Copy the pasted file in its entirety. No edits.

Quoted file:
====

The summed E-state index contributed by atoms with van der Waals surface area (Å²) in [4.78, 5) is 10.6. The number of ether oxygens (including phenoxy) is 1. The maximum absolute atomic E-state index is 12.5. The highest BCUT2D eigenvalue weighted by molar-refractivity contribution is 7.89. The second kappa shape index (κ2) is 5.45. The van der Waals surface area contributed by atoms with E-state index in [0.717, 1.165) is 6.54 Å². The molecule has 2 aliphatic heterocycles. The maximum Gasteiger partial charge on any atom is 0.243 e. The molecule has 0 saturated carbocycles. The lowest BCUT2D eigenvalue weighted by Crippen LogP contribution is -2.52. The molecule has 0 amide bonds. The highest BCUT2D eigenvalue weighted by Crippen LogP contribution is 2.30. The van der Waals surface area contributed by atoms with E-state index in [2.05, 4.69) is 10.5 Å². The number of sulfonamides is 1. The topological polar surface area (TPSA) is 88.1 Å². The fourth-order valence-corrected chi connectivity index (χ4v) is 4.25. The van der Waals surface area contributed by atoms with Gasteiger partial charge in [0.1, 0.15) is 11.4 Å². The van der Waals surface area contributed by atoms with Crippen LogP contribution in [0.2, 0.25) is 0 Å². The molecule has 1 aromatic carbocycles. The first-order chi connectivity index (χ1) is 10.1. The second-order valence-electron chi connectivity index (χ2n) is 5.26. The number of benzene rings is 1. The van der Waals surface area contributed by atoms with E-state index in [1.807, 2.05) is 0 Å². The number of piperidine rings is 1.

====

The summed E-state index contributed by atoms with van der Waals surface area (Å²) in [4.78, 5) is 10.6. The number of ether oxygens (including phenoxy) is 1. The maximum absolute atomic E-state index is 12.5. The highest BCUT2D eigenvalue weighted by molar-refractivity contribution is 7.89. The second kappa shape index (κ2) is 5.45. The van der Waals surface area contributed by atoms with E-state index in [0.717, 1.165) is 6.54 Å². The molecule has 2 aliphatic heterocycles. The maximum Gasteiger partial charge on any atom is 0.243 e. The molecule has 0 saturated carbocycles. The lowest BCUT2D eigenvalue weighted by Crippen LogP contribution is -2.52. The molecule has 0 amide bonds. The highest BCUT2D eigenvalue weighted by Crippen LogP contribution is 2.30. The van der Waals surface area contributed by atoms with E-state index in [2.05, 4.69) is 10.5 Å². The number of sulfonamides is 1. The topological polar surface area (TPSA) is 88.1 Å². The fourth-order valence-corrected chi connectivity index (χ4v) is 4.25. The van der Waals surface area contributed by atoms with Gasteiger partial charge in [0.1, 0.15) is 11.4 Å². The van der Waals surface area contributed by atoms with Crippen LogP contribution in [0.2, 0.25) is 0 Å². The molecule has 1 aromatic carbocycles. The first-order chi connectivity index (χ1) is 10.1. The second-order valence-electron chi connectivity index (χ2n) is 5.26. The number of benzene rings is 1. The van der Waals surface area contributed by atoms with E-state index in [1.807, 2.05) is 0 Å². The number of piperidine rings is 1.